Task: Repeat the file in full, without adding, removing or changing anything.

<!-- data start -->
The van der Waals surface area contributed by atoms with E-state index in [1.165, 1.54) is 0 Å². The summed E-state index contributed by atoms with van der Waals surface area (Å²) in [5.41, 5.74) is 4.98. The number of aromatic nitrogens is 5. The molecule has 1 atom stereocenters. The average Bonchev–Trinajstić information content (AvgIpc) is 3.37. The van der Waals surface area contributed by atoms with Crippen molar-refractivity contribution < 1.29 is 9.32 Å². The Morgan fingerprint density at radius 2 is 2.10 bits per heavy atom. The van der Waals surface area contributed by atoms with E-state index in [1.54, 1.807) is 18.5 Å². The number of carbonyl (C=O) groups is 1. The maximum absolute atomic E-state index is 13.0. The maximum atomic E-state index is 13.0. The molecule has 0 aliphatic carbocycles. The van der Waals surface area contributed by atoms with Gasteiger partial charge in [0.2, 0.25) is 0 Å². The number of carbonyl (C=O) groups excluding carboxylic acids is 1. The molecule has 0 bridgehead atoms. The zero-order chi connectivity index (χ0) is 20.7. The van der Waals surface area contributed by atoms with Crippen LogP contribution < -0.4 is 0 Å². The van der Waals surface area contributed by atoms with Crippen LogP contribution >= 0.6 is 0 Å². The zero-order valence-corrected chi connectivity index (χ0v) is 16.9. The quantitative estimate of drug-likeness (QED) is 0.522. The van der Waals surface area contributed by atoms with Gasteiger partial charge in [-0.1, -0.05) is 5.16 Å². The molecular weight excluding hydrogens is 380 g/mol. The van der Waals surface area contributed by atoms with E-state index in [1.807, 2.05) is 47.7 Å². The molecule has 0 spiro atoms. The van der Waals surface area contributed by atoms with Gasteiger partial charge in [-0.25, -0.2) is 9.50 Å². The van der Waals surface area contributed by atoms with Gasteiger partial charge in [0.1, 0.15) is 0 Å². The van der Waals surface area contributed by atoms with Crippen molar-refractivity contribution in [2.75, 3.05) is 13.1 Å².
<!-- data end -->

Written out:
The van der Waals surface area contributed by atoms with E-state index in [1.165, 1.54) is 0 Å². The summed E-state index contributed by atoms with van der Waals surface area (Å²) in [5.41, 5.74) is 4.98. The number of aromatic nitrogens is 5. The molecule has 1 atom stereocenters. The average Bonchev–Trinajstić information content (AvgIpc) is 3.37. The van der Waals surface area contributed by atoms with Crippen molar-refractivity contribution < 1.29 is 9.32 Å². The Morgan fingerprint density at radius 2 is 2.10 bits per heavy atom. The van der Waals surface area contributed by atoms with E-state index in [1.54, 1.807) is 18.5 Å². The number of carbonyl (C=O) groups is 1. The maximum absolute atomic E-state index is 13.0. The maximum atomic E-state index is 13.0. The molecule has 0 aliphatic carbocycles. The van der Waals surface area contributed by atoms with Gasteiger partial charge in [0.2, 0.25) is 0 Å². The number of carbonyl (C=O) groups excluding carboxylic acids is 1. The molecule has 0 bridgehead atoms. The zero-order chi connectivity index (χ0) is 20.7. The van der Waals surface area contributed by atoms with Crippen LogP contribution < -0.4 is 0 Å². The van der Waals surface area contributed by atoms with Crippen LogP contribution >= 0.6 is 0 Å². The zero-order valence-corrected chi connectivity index (χ0v) is 16.9. The quantitative estimate of drug-likeness (QED) is 0.522. The van der Waals surface area contributed by atoms with Gasteiger partial charge in [-0.1, -0.05) is 5.16 Å². The molecular weight excluding hydrogens is 380 g/mol. The van der Waals surface area contributed by atoms with E-state index in [1.807, 2.05) is 47.7 Å². The molecule has 0 spiro atoms. The van der Waals surface area contributed by atoms with Gasteiger partial charge in [-0.25, -0.2) is 9.50 Å². The van der Waals surface area contributed by atoms with Gasteiger partial charge in [0.1, 0.15) is 0 Å². The van der Waals surface area contributed by atoms with Crippen molar-refractivity contribution in [2.75, 3.05) is 13.1 Å².